How to build a system for diversity: insights from VolkerWessels

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VolkerWessels UK delivers construction and civil engineering projects across the UK. VolkerRail, for example, works on railway infrastructure projects across the UK. It is used to managing large projects, and yet, two years ago, it had a growing problem – a lack of diversity in its workforce. 

This lack of diversity was a big problem from a business perspective – in the construction and civil engineering sectors, there is an increasing skills shortage and a lack of diversity. If VolkerWessels UK wanted to maintain its position in the market and attract the best talent, it needed to increase its equality, diversity and inclusion (EDI) commitments. 

EDI at the company had been ad hoc up until that point – driven by key passionate individuals across the organisation. The business did not have a formal strategy or long-term EDI goals in place, and there was no dedicated EDI leadership or team.

The board decided to appoint an existing employee to become Head of EDI to put a strategy in place and drive the agenda forward. Hollie Woodard had been with the business in a project delivery role for nine years. She already had a passion for the promotion of equality and diversity in the organisation, having volunteered in schools and at events aimed at encouraging women into the construction industry.

As the newly created Head of EDI, Woodard was determined to help influence real and positive business change in the sector through a specific focus on delivery, and by raising awareness and understanding of the importance of EDI.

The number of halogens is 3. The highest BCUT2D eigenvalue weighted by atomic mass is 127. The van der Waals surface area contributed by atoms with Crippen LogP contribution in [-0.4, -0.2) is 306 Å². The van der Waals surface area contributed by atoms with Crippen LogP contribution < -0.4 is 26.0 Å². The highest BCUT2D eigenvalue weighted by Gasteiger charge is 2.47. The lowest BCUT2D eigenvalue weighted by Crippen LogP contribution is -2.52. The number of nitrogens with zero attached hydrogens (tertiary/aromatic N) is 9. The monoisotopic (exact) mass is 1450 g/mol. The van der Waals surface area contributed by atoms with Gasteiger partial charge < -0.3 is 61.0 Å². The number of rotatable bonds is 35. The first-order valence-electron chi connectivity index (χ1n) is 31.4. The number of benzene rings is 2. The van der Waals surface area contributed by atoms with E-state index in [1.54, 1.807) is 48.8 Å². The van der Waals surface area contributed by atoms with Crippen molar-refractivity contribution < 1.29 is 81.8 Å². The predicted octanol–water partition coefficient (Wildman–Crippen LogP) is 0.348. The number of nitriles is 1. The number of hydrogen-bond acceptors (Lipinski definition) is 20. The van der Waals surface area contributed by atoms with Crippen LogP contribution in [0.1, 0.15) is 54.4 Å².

"Our goal was to ensure that VolkerWessels UK remains thoroughly inclusive of people from all lifestyles. It should be enriched by a diversity of perspectives, cultures and backgrounds, characterised by fairness and equality of opportunity," she says.

Step one: create a steering committee

The first step was to put together a steering committee (Steercom), led by Woodard. It includes functional managers and senior operational directors across VolkerWessels UK's business units. It is sponsored by a member of the VolkerWessels UK Board.

The Steercom comprises senior operational directors with critical roles across VolkerWessels UK's business units who had previously championed EDI less formally. They either volunteered or were nominated to join the committee.

Each member of the team drives EDI through their area of the business, and is responsible for owning different aspects of the strategy and action plan. It has been crucial in delivering the broader inclusivity project. The group meets face-to-face every second month. Within two years, it has moved from a standing start to embed a new EDI strategy for the business, delivering a number of key initiatives and activities.

The group has taken the lead on pilot approaches to opening up the industry to a more diverse make-up of people on sites with job share and other flexible working arrangements under review.

“We have incorporated EDI behavioural competencies into our development and performance process, refreshing and adapting our EDI policy and training across our business, and enabling the development of an active champions network - ultimately embedding EDI in our DNA,” says Woodard.

Woodard and the EDI Steercom sees this as merely a starting point. They recently held a full-day workshop to drive forward a longer-term strategy to move the agenda on more rapidly.